Copyright 2013 Pacific Northwest Writers Association. All Rights Reserved
The Forgotten Truth: Turns Out I Want to Be Here
You must live in the present, launch yourself on every wave, find your eternity in each moment.
~ Henry David Thoreau
When I was eight I had a hard time transitioning to a new school. I walked there each morning with a vacated spirit – absent before they’d called my name, absent once they did. I sent my body on to do what I was supposed to while I remained observing from a distance. That was the first time I can remember the distress of mentally pulling away from the moment.
One of the underlying drivers for those of us who go “absent” is the thought (conscious or not) that it hurts to engage, that life currently poses a threat. It doesn’t actually ever hurt to engage, it hurts to disengage and attempt separation. It isn’t being in the world that is painful; it is trying to control the world, fearing we can’t, but believing we must in order to be okay.
In his book, Free to Learn, Peter Gray describes how in looking externally for a sense of control, we make ourselves prone to anxiety and depression. We must locate our control internally and know our influence in our experience. Otherwise, we’re compelled to worry about what will happen next to us because we have so little awareness of our power. Gray emphasizes the need for free play in order to connect to our internal sense of control. In creative play we determine our own path, discover our interests, and put our ideas into action; we are the creators and directors and that helps us locate the power inside us.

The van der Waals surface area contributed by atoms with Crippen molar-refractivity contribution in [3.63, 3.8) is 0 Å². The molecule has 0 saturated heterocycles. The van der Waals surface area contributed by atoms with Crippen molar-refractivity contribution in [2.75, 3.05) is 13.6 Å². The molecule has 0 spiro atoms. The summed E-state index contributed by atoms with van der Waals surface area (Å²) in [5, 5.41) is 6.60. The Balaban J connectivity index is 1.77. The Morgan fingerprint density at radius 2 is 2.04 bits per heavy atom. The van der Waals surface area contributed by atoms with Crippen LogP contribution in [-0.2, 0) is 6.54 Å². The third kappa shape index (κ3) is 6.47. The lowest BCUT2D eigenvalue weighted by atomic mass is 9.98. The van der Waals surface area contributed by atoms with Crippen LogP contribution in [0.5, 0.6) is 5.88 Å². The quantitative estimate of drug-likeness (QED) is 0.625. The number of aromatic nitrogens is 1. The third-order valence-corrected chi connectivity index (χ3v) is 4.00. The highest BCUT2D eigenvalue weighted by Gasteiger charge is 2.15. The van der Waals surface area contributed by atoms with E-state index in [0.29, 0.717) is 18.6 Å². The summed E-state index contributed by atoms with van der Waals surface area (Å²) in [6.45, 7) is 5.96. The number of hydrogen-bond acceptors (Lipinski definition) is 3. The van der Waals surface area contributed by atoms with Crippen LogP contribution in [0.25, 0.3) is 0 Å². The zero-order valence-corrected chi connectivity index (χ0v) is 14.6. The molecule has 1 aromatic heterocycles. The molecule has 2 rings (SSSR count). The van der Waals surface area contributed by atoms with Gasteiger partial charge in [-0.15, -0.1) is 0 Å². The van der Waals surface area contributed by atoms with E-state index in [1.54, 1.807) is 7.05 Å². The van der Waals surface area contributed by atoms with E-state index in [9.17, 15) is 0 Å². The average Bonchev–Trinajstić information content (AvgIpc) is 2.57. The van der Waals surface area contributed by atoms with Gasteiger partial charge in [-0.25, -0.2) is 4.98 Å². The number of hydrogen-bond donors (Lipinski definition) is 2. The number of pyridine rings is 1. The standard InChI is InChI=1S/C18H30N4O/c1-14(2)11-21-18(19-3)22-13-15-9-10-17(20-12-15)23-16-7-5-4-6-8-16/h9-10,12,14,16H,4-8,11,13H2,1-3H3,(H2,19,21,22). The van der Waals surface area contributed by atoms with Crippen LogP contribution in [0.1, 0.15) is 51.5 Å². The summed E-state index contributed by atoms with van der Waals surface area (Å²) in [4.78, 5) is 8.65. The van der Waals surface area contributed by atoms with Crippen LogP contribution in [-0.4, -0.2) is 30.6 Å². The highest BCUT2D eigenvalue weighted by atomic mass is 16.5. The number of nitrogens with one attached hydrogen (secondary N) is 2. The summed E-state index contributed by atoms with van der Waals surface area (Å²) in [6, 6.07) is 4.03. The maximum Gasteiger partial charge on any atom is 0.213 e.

We “leave” ourselves, when life seems to be happening to us and we feel out of control. When we feel like that, we don’t want to be Here. But the Here we’re rejecting isn’t the culprit. The distress we’re feeling isn’t because of the world or its conditions, but rather because we’ve forgotten the creative capability and influence we have.
Very little is needed to make a happy life; it is all within yourself.
~ Marcus Aurelius
I was recently working on a drawing and not enjoying it. I had two days to meet the deadline and all the criticism I’d been pelting at my work and my efforts had left me resistant to the process. I didn’t like the picture or me. My husband had caught a cold, then soon, my son. I attempted, amidst the sniffling and hacking, to (detachedly) offer tissues and comfort while remaining immune, but by the week’s end I was overtaken.
My mind was blurry, my will weak. I kept lying down and waking up an hour later feeling no better. Working didn’t seem possible. When I finally felt well enough to make myself return to the drawing, it was slow going. The next day I tried again, hoping to finish it despite still feeling off. Then Photoshop started malfunctioning, leaving me unable to work.
When the technical problems meant I absolutely could not do the work, to my surprise, I felt a wave of authentic desire to do it – beyond enslavement to just getting it done. The external restrictions served as contrast and helped me perceive my true interest in the project. A few minutes later, I figured out the software glitch and soon completed the picture.
The spell had been broken, but it was just a spell of forgetting. I had forgotten I wanted to be Here. I had inadvertently constructed a Here filled with self-criticism and doubt; it’s logical to want to mentally pull away from that. But in the pulling away, I had separated myself from a true desire.
When I focus on what I can create and the influence I have, negativity can be part of the environment, but it does not flatten me, it morphs. It becomes another piece of furniture – another thing, but nothing from which I need to run. That means I don’t have to mentally squirm to try to get out of or away from any situation – to “vacate”. Instead I focus my way into the place I actually want to be, where my control and power are: internally.
When I got sick, I almost wished to be sick to get out of working on that drawing. But the forgotten truth was I wanted to be Here and I wanted to make a picture – I just didn’t want to suffer in the making of it. And living that truth required, not escape from what is, but reconnecting to the power of what is – in me.
Jennifer Paros is a writer, illustrator, and author of Violet Bing and the Grand House (Viking, 2007). She lives in Seattle. Please visit her website at www.jenniferparos.com.